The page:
How to Know When It's Time to Start Your Own Pumping Business

Four pumpers share stories of their humble beginnings
How to Know When It's Time to Start Your Own Pumping Business

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How do you know when it’s the right time to start a septic pumping company? While business plans and careful market analysis are certainly good practices, pumpers don’t always get their starts in such methodical ways.

Whether you’re buying out an employer, taking a chance on a new venture, or slipping and falling into an industry you know nothing about, sometimes it helps to hear how other companies got started. We spoke to a few pumpers who told us about their humble beginnings.

Jarvis Septic & Drain of Seville, Ohio
Who better to ask than a guy who recently celebrated the 25th anniversary of a successful pumping operation? Gene Morris got started in the septic industry right out of high school when he went to work for a pumper in 1981. He stayed about five years, tried another pumper for a few years, and then returned to the first company. He experienced some frustrations along the way and started to get the idea that maybe he could do things a little better.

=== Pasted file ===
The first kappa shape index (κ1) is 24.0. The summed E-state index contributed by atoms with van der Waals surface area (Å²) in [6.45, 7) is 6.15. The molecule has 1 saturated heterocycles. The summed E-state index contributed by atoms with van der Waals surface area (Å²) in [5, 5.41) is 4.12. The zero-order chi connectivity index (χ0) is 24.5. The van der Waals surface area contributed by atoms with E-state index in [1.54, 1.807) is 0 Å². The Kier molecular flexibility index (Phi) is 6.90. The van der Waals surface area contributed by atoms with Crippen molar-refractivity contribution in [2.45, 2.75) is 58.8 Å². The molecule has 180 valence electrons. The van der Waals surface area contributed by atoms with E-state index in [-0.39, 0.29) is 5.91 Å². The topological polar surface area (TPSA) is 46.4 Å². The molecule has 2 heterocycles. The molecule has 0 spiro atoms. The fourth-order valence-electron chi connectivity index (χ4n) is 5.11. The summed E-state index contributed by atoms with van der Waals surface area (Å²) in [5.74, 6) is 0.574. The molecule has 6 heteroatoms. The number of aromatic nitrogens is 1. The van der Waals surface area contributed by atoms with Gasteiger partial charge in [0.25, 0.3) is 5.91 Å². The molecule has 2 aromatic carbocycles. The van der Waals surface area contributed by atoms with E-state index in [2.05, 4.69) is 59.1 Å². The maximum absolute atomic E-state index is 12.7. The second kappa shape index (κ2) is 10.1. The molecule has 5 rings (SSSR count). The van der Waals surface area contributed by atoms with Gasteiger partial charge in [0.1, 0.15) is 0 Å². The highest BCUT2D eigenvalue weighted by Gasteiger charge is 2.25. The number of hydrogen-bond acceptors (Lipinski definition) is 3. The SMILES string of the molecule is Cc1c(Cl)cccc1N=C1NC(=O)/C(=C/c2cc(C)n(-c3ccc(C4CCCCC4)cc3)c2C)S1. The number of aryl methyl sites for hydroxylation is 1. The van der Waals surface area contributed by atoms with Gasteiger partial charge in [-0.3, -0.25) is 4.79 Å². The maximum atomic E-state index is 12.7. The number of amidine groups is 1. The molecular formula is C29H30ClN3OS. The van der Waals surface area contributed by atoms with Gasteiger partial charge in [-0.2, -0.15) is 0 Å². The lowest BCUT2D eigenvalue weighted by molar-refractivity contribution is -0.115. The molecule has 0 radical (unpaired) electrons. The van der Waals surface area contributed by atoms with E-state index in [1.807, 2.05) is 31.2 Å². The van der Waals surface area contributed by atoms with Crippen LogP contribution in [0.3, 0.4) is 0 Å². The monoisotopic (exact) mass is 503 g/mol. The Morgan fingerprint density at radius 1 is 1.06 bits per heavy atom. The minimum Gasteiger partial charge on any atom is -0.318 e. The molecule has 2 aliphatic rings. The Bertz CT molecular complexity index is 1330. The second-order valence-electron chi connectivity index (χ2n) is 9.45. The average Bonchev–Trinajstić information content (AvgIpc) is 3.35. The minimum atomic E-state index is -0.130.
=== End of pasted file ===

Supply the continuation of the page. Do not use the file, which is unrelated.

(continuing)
“There were too many years of shaking your head and thinking why did the boss do it that way,” he says. “If I was the boss, I’d do it this way. The time came to put up or shut up.” Morris had a good relationship with Noble Jarvis, as they were both in the industry and went to the same church. Morris knew Jarvis was getting to a retirement age and told him to get in touch when he was ready to sell. “In 1992, he called me up, and that’s where it started,” he says.